“. . . Ah! those three hundred thousand fresh soldiers graves in these slave states call for redress at our hands; and as true as God has a principal they shall have it, and woe to those unhappy people of this wicked rebellions conspiracy if they do not soon return to their allegiance . . .”
A War of the People, Vermont Civil War Letters, Jeffrey D. Marshall, ed., pp. 264-266.
Black Troops Suffer Ridicule from White Troops, Fight with Great Courage
From Lexington, Kentucky, James S. Brisbin, the Superintendent of the Organization of Kentucky Black Troops, reported on the treatment and conduct of the black troops in that region. On October 20 he wrote in part:
“. . . On the march the Colored Soldiers as well as their white Officers were made the subject of much ridicule and many insulting remarks by the White Troops and in some instances petty outrages such as the pulling off the Caps of Colored Soldiers, stealing their horses etc was practiced by the White Soldiers. These insults as well as the jeers and taunts that they would not fight were borne by the Colored Soldiers patiently or punished with dignity by their Officers but in no instance did I hear Colored soldiers make any reply to insulting language used toward [them] by the White Troops.
“On the 2d of October the forces reached the vicinity of the Salt Works and finding the enemy in force preparations were made for battle. . . .The point to be attacked was the side of a high mountain, the Rebels being posted about half way up behind rifle pits made of logs and stones to the height of three feet. All being in readiness the Brigade moved to the attack. The Rebels opened upon them a terrific fire but the line pressed steadily forward up the steep side of the mountain until they found themselves within fifty years of the Enemy. Here Col. Wade ordered his force to charge and the Negroes rushed upon the works with a yell and after a desperate struggle carried the entire line killing and wounding a large number of the enemy and capturing some prisoners There were four hundred black soldiers engaged in the battle . . . one hundred and fourteen men and four officers fell killed or wounded. Of this fight I can only say that men could not have behaved more bravely. I have seen white troops fight in twenty-seven battles and I never saw any fight better. At dusk the Colored Troops were withdrawn from the enemies works, which they had held for over two hours, with scarcely a round of ammunition in their Cartridge Boxes.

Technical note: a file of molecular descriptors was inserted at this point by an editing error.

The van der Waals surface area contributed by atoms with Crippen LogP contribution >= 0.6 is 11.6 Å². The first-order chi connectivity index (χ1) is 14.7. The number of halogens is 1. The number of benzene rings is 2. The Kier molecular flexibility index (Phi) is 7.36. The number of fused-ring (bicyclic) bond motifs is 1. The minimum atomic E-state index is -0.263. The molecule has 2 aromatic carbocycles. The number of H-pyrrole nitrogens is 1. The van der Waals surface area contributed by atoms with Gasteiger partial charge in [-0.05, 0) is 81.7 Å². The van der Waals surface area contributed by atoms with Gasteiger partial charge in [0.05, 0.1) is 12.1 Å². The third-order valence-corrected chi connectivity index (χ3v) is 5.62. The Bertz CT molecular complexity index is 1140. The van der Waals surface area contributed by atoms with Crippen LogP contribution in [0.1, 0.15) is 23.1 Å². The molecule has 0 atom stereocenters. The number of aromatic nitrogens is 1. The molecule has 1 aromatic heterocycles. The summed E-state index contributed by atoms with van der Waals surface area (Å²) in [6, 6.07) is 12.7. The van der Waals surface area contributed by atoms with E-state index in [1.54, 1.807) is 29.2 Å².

“On the return of the forces those who had scoffed at the Colored Troops on the march out were silent.
“Nearly all the wounded were brought off though we had not an Ambulance in the command. The negro soldiers preferred present suffering to being murdered at the hands of a cruel enemy. I saw one man riding with his arm off another shot through the lungs and another shot through both hips.
“Such of the Colored Soldiers as fell into the hands of the Enemy during the battle were brutally murdered. The Negroes did not retaliate but treated the Rebel wounded with great kindness, carrying them water in their canteens and doing all they could to alleviate the sufferings of those whom the fortunes of war had placed in their hands. . . .”
Edward L. Ayers, ed. America’s War: Talking About the Civil War and Emancipation on their 150th Anniversaries, pp. 239-41.
– Submitted by Vermont Humanities Council executive director Peter A. Gilbert.